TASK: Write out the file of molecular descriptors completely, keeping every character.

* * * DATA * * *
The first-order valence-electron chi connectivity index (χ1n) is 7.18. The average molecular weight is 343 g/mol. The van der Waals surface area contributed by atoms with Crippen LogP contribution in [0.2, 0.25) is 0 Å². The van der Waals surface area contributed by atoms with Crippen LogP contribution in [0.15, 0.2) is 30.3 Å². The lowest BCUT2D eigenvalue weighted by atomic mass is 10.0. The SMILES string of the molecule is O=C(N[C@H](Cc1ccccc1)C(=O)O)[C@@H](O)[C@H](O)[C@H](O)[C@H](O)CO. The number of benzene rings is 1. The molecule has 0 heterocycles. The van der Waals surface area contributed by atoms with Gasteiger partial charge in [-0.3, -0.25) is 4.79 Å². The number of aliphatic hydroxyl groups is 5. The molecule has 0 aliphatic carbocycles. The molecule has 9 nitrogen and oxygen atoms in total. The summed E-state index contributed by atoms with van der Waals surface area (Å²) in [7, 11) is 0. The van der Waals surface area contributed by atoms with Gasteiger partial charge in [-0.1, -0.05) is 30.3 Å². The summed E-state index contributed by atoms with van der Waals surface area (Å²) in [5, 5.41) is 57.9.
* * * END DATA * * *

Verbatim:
The first-order valence-electron chi connectivity index (χ1n) is 7.18. The average molecular weight is 343 g/mol. The van der Waals surface area contributed by atoms with Crippen LogP contribution in [0.2, 0.25) is 0 Å². The van der Waals surface area contributed by atoms with Crippen LogP contribution in [0.15, 0.2) is 30.3 Å². The lowest BCUT2D eigenvalue weighted by atomic mass is 10.0. The SMILES string of the molecule is O=C(N[C@H](Cc1ccccc1)C(=O)O)[C@@H](O)[C@H](O)[C@H](O)[C@H](O)CO. The number of benzene rings is 1. The molecule has 0 heterocycles. The van der Waals surface area contributed by atoms with Gasteiger partial charge in [-0.3, -0.25) is 4.79 Å². The number of aliphatic hydroxyl groups is 5. The molecule has 0 aliphatic carbocycles. The molecule has 9 nitrogen and oxygen atoms in total. The summed E-state index contributed by atoms with van der Waals surface area (Å²) in [7, 11) is 0. The van der Waals surface area contributed by atoms with Gasteiger partial charge in [-0.1, -0.05) is 30.3 Å². The summed E-state index contributed by atoms with van der Waals surface area (Å²) in [5, 5.41) is 57.9.